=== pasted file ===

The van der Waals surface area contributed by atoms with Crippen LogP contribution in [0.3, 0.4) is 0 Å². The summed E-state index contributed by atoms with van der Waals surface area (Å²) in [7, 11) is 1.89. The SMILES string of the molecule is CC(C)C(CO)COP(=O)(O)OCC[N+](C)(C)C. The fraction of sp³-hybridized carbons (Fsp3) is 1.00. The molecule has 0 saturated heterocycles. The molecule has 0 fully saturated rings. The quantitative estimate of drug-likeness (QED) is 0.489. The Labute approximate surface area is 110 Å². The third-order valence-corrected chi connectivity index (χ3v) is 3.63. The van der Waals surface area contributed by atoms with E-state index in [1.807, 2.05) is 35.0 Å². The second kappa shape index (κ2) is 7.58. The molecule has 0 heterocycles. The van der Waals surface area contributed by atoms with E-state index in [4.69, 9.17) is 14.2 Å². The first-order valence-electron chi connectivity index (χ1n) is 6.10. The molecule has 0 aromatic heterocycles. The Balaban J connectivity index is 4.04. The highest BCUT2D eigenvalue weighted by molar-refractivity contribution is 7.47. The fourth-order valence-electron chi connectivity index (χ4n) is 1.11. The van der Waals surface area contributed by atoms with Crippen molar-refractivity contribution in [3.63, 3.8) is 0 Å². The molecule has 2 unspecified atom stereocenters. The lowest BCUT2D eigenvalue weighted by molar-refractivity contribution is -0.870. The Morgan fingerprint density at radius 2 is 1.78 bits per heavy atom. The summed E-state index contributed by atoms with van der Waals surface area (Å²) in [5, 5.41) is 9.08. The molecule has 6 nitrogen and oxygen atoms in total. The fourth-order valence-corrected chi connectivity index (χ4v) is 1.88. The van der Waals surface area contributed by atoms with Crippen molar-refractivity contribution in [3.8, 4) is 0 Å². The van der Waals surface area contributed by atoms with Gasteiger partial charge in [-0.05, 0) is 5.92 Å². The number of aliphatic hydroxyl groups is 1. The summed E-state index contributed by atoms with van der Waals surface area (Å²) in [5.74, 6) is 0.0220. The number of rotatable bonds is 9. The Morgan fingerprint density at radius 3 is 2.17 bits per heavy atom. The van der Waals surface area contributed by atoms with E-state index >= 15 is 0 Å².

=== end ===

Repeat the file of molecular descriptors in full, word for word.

The van der Waals surface area contributed by atoms with Crippen LogP contribution in [0.3, 0.4) is 0 Å². The summed E-state index contributed by atoms with van der Waals surface area (Å²) in [7, 11) is 1.89. The SMILES string of the molecule is CC(C)C(CO)COP(=O)(O)OCC[N+](C)(C)C. The fraction of sp³-hybridized carbons (Fsp3) is 1.00. The molecule has 0 saturated heterocycles. The molecule has 0 fully saturated rings. The quantitative estimate of drug-likeness (QED) is 0.489. The Labute approximate surface area is 110 Å². The third-order valence-corrected chi connectivity index (χ3v) is 3.63. The van der Waals surface area contributed by atoms with E-state index in [1.807, 2.05) is 35.0 Å². The second kappa shape index (κ2) is 7.58. The molecule has 0 heterocycles. The van der Waals surface area contributed by atoms with E-state index in [4.69, 9.17) is 14.2 Å². The first-order valence-electron chi connectivity index (χ1n) is 6.10. The molecule has 0 aromatic heterocycles. The Balaban J connectivity index is 4.04. The highest BCUT2D eigenvalue weighted by molar-refractivity contribution is 7.47. The fourth-order valence-electron chi connectivity index (χ4n) is 1.11. The van der Waals surface area contributed by atoms with Crippen molar-refractivity contribution in [3.63, 3.8) is 0 Å². The molecule has 2 unspecified atom stereocenters. The lowest BCUT2D eigenvalue weighted by molar-refractivity contribution is -0.870. The Morgan fingerprint density at radius 2 is 1.78 bits per heavy atom. The summed E-state index contributed by atoms with van der Waals surface area (Å²) in [5, 5.41) is 9.08. The molecule has 6 nitrogen and oxygen atoms in total. The fourth-order valence-corrected chi connectivity index (χ4v) is 1.88. The van der Waals surface area contributed by atoms with Crippen molar-refractivity contribution in [3.8, 4) is 0 Å². The van der Waals surface area contributed by atoms with Gasteiger partial charge in [-0.05, 0) is 5.92 Å². The number of aliphatic hydroxyl groups is 1. The summed E-state index contributed by atoms with van der Waals surface area (Å²) in [5.74, 6) is 0.0220. The number of rotatable bonds is 9. The Morgan fingerprint density at radius 3 is 2.17 bits per heavy atom. The van der Waals surface area contributed by atoms with E-state index >= 15 is 0 Å².